The Royal Institution of Chartered Surveyors (RICS) released figures showing that December became the fifth consecutive month of falling house prices. The survey also showed that new instructions to sell property actually rose for the first time in six months, indicating perhaps that homeowners are keen to sell before the market worsens. Surveyors expect price falls in all UK regions during the next three months. A spokesperson from RICS said that the underlying conditions of the housing market are ‘vastly different’ to those in place in the 1990s housing recession, and ‘supply would have to loosen considerably before prices experience a significant dip’.
Fears that a US recession is on its way led to a sell off in global equity markets yesterday. European and Asian markets closed between 1 and 3.4 percentage points lower – UK’s FTSE closing down 1.3 per cent, Germany’s DAC down 1 per cent, while Japan’s market value fell to a 2-year low, down 3.4 per cent. The share price slide was triggered by a quarterly end-of-year loss of £5 billion at US bank Citigroup. The bank is the world’s biggest and said the loss had been caused by a £9 billion exposure to bad mortgage debts.
Taylor Wimpey, the UK’s largest housebuilder, is also showing market fatigue. The group, recently formed by the merger of George Wimpey and Taylor Woodrow, said market conditions in the UK were ‘subdued’ in the second half of 2014, resulting in a 19 per cent reduction in orders. The group said it did not think they British housing market would get as bad as the United States, and expected the US markets to start recovering in 2016.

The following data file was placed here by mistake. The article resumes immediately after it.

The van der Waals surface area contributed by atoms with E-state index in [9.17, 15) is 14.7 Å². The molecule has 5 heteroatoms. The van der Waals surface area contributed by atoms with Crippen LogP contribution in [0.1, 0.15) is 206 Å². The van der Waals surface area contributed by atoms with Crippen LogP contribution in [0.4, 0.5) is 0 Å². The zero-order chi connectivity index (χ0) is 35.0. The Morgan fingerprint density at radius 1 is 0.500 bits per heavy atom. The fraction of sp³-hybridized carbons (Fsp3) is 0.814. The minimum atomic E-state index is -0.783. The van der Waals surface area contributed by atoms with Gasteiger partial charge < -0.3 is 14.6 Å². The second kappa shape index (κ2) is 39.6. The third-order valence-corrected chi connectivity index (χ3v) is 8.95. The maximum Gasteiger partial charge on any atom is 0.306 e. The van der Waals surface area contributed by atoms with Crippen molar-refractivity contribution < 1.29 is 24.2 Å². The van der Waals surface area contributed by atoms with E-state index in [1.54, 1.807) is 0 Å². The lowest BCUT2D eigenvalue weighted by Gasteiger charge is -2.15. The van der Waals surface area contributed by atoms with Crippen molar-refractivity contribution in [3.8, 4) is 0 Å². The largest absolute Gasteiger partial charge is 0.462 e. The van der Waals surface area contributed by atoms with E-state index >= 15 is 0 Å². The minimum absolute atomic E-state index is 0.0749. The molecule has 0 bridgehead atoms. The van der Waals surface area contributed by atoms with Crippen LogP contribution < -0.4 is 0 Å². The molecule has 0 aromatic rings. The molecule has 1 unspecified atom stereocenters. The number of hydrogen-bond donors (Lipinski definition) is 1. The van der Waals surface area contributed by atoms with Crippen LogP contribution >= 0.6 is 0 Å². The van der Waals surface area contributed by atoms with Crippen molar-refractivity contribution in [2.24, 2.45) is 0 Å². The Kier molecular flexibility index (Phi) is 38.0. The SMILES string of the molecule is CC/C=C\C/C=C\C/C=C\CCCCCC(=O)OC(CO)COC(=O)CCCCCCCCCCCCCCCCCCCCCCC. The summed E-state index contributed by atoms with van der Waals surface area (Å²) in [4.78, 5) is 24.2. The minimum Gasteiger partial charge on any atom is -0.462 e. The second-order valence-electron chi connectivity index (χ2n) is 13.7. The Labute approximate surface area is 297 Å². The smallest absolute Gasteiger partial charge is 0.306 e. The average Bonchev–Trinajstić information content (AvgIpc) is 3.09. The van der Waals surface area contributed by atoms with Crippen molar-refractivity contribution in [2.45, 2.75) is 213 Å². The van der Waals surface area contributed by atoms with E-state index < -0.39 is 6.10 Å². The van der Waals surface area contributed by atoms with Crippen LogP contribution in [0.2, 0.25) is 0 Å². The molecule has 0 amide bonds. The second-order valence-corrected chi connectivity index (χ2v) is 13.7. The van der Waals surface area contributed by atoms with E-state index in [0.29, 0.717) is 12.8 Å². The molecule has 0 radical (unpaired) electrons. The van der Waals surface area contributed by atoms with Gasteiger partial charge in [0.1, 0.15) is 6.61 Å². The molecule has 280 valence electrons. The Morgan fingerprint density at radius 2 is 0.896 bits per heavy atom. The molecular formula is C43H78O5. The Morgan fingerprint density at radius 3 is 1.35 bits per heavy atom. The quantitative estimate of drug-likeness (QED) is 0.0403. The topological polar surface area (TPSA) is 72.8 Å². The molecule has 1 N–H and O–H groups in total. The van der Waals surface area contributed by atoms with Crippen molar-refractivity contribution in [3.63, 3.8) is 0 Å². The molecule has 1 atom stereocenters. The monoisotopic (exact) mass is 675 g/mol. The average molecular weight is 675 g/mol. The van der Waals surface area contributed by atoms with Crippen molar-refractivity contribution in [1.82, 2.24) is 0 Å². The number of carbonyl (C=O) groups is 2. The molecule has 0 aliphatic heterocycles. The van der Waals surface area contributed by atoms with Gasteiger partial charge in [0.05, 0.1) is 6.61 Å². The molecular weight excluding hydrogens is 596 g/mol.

Chancellor Alistair Darling insists that the Treasury will continue to play a key role in government decision-making in areas of housing, science, planning and climate change. Observers thought that when Gordon Brown left the Treasury the department would cease to play an active role in developing policy and ideas. Shadow Chancellor, George Osborne, dismisses his government counterpart’s comments, and says that taxpayers are failing to get value for money from public services because government departments are too bound up in the setting of policy.
And finally, a pensioner who paid £60,000 for his home 35 years ago is refusing to sell up even after receiving offers as high as £10 million. The property is in the fashionable Sandbanks on Poole Harbour, which is the world’s fourth most expensive place to live, but owner Jack Holsgrove says that no amount of money will persuade him to sell up. ‘Why would I ever want to sell and live somewhere else?’ he asked, before adding that his granddaughters loved coming on holiday to his house and would kill him if he sold the property.